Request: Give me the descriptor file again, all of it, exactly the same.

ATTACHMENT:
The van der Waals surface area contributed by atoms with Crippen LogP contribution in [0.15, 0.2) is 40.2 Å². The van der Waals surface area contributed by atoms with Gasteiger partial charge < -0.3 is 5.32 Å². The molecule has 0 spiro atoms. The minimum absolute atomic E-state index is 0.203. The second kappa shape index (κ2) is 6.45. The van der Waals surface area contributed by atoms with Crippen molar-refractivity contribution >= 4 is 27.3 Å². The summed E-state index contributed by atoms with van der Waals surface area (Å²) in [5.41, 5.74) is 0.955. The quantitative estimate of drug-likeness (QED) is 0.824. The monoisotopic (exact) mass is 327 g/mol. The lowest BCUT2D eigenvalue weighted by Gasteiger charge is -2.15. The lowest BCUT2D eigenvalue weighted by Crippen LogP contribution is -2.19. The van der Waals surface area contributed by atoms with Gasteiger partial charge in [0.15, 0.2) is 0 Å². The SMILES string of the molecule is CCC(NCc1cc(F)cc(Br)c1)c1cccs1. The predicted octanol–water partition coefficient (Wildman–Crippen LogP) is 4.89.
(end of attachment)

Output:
The van der Waals surface area contributed by atoms with Crippen LogP contribution in [0.15, 0.2) is 40.2 Å². The van der Waals surface area contributed by atoms with Gasteiger partial charge < -0.3 is 5.32 Å². The molecule has 0 spiro atoms. The minimum absolute atomic E-state index is 0.203. The second kappa shape index (κ2) is 6.45. The van der Waals surface area contributed by atoms with Crippen molar-refractivity contribution >= 4 is 27.3 Å². The summed E-state index contributed by atoms with van der Waals surface area (Å²) in [5.41, 5.74) is 0.955. The quantitative estimate of drug-likeness (QED) is 0.824. The monoisotopic (exact) mass is 327 g/mol. The lowest BCUT2D eigenvalue weighted by Gasteiger charge is -2.15. The lowest BCUT2D eigenvalue weighted by Crippen LogP contribution is -2.19. The van der Waals surface area contributed by atoms with Gasteiger partial charge in [0.15, 0.2) is 0 Å². The SMILES string of the molecule is CCC(NCc1cc(F)cc(Br)c1)c1cccs1. The predicted octanol–water partition coefficient (Wildman–Crippen LogP) is 4.89.